This however, isn’t the only history of the Island; there is a much more disturbing series of events related to the plague or ‘black death’. Dating right back from Roman times Poveglia Island was used to contain thousands of plague victims, and then again during the times when the disease spread through Europe - it was considered an efficient way of keeping the infected people physically separated from the healthy.  At first it was just the dead bodies that were taken there for burning, but as the plague spread, living people infected with the disease were taken, dumped and left to die mixed in with the bodies of the dead.  

In the 1700s when the island was under the control of the public health office and became a useful checkpoint for ships, goods and people visiting Venice, until two ships arrived with the crew infected with the plague. At this point, the large, imposing buildings seen today were built and the island was again used to confine those with the plague. Those who have visited the island say that it is still possible to read the writing scratches onto the walls of the building by people who were confined there. Over 160,000 people have died on Poveglia Island during its history.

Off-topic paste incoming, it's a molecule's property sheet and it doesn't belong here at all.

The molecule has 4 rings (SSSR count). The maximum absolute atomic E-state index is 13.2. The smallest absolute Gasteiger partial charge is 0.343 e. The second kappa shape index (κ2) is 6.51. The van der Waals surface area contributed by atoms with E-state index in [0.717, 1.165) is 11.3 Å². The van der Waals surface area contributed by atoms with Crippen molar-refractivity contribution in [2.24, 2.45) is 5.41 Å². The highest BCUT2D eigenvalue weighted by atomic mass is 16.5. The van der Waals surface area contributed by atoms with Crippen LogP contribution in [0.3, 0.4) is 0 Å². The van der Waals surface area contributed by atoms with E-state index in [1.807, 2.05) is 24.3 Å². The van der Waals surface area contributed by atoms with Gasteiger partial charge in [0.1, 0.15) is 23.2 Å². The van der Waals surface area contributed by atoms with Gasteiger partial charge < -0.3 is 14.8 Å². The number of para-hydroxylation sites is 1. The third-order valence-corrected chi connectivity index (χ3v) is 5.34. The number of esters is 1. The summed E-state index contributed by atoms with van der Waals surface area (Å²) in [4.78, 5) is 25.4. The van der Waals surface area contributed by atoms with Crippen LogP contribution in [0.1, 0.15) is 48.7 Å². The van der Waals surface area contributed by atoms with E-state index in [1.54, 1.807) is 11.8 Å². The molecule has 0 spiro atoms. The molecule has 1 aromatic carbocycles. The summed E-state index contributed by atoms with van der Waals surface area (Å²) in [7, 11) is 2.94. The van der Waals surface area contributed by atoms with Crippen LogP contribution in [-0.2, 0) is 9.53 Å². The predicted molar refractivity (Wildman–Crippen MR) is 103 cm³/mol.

The disturbing legacy of Poveglia Island doesn’t stop there; more horrific records exist from much nearer today. In 1922, the island and it’s buildings were used as a mental hospital, people give accounts that the doctor in charge supposedly tortured and killed many of his patients there, eventually becoming mad himself, legend has it that he either jumped or was thrown to his death from the bell tower, and according to that same legend, he survived the fall, but was 'strangled by a mist that came up from the ground'. 

There are plans that the Italian government may open up Poveglia Island to the public, but it will be interesting how many people will actually visit, and what the opinion of the local people will be. A place with as much evil history and recorded haunting will certainly attract many people, but how many will leave wishing they hadn’t gone in the first place?